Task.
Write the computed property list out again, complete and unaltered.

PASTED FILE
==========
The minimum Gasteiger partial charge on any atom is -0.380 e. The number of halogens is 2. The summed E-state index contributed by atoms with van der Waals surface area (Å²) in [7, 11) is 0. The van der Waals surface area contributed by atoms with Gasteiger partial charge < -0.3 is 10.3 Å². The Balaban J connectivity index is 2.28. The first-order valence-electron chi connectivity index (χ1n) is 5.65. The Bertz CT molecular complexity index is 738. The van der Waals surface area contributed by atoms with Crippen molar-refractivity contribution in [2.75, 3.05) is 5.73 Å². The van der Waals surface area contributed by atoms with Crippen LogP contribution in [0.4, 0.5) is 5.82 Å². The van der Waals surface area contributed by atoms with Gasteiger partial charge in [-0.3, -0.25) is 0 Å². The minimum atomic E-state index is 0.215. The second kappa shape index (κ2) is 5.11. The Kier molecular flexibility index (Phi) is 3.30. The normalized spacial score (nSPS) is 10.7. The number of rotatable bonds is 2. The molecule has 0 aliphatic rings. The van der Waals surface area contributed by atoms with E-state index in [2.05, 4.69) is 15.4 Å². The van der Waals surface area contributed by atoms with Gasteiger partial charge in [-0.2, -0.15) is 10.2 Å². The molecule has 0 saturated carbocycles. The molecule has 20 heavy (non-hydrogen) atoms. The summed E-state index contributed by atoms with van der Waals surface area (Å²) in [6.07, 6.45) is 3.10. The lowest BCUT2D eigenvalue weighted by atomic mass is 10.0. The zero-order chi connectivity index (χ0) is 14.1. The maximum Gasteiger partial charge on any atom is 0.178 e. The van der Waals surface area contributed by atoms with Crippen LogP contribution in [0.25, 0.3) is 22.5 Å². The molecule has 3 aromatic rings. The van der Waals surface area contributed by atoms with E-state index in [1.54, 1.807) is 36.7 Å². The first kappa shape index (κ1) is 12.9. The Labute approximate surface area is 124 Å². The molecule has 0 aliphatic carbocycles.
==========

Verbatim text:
The minimum Gasteiger partial charge on any atom is -0.380 e. The number of halogens is 2. The summed E-state index contributed by atoms with van der Waals surface area (Å²) in [7, 11) is 0. The van der Waals surface area contributed by atoms with Gasteiger partial charge < -0.3 is 10.3 Å². The Balaban J connectivity index is 2.28. The first-order valence-electron chi connectivity index (χ1n) is 5.65. The Bertz CT molecular complexity index is 738. The van der Waals surface area contributed by atoms with Crippen molar-refractivity contribution in [2.75, 3.05) is 5.73 Å². The van der Waals surface area contributed by atoms with Crippen LogP contribution in [0.4, 0.5) is 5.82 Å². The van der Waals surface area contributed by atoms with Gasteiger partial charge in [-0.3, -0.25) is 0 Å². The minimum atomic E-state index is 0.215. The second kappa shape index (κ2) is 5.11. The Kier molecular flexibility index (Phi) is 3.30. The normalized spacial score (nSPS) is 10.7. The number of rotatable bonds is 2. The molecule has 0 aliphatic rings. The van der Waals surface area contributed by atoms with E-state index in [2.05, 4.69) is 15.4 Å². The van der Waals surface area contributed by atoms with Gasteiger partial charge in [-0.2, -0.15) is 10.2 Å². The molecule has 0 saturated carbocycles. The molecule has 20 heavy (non-hydrogen) atoms. The summed E-state index contributed by atoms with van der Waals surface area (Å²) in [6.07, 6.45) is 3.10. The lowest BCUT2D eigenvalue weighted by atomic mass is 10.0. The zero-order chi connectivity index (χ0) is 14.1. The maximum Gasteiger partial charge on any atom is 0.178 e. The van der Waals surface area contributed by atoms with Crippen LogP contribution in [0.25, 0.3) is 22.5 Å². The molecule has 3 aromatic rings. The van der Waals surface area contributed by atoms with E-state index in [1.54, 1.807) is 36.7 Å². The first kappa shape index (κ1) is 12.9. The Labute approximate surface area is 124 Å². The molecule has 0 aliphatic carbocycles.